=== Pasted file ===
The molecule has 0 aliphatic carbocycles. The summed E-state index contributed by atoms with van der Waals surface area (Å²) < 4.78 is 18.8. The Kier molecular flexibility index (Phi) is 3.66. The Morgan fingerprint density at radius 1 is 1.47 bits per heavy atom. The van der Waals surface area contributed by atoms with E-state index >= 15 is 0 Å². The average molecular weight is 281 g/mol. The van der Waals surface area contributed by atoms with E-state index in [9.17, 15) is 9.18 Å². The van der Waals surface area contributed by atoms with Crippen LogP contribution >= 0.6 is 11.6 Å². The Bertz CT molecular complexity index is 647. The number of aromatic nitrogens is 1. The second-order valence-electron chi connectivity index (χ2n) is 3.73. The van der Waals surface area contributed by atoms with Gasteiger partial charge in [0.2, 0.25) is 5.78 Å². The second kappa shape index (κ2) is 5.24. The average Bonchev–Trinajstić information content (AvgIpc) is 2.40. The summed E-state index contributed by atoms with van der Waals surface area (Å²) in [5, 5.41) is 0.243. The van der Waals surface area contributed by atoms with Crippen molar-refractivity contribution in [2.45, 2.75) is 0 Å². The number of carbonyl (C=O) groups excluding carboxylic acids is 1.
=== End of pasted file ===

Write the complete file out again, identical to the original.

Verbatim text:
The molecule has 0 aliphatic carbocycles. The summed E-state index contributed by atoms with van der Waals surface area (Å²) < 4.78 is 18.8. The Kier molecular flexibility index (Phi) is 3.66. The Morgan fingerprint density at radius 1 is 1.47 bits per heavy atom. The van der Waals surface area contributed by atoms with E-state index >= 15 is 0 Å². The average molecular weight is 281 g/mol. The van der Waals surface area contributed by atoms with E-state index in [9.17, 15) is 9.18 Å². The van der Waals surface area contributed by atoms with Crippen LogP contribution >= 0.6 is 11.6 Å². The Bertz CT molecular complexity index is 647. The number of aromatic nitrogens is 1. The second-order valence-electron chi connectivity index (χ2n) is 3.73. The van der Waals surface area contributed by atoms with Gasteiger partial charge in [0.2, 0.25) is 5.78 Å². The second kappa shape index (κ2) is 5.24. The average Bonchev–Trinajstić information content (AvgIpc) is 2.40. The summed E-state index contributed by atoms with van der Waals surface area (Å²) in [5, 5.41) is 0.243. The van der Waals surface area contributed by atoms with Crippen molar-refractivity contribution in [2.45, 2.75) is 0 Å². The number of carbonyl (C=O) groups excluding carboxylic acids is 1.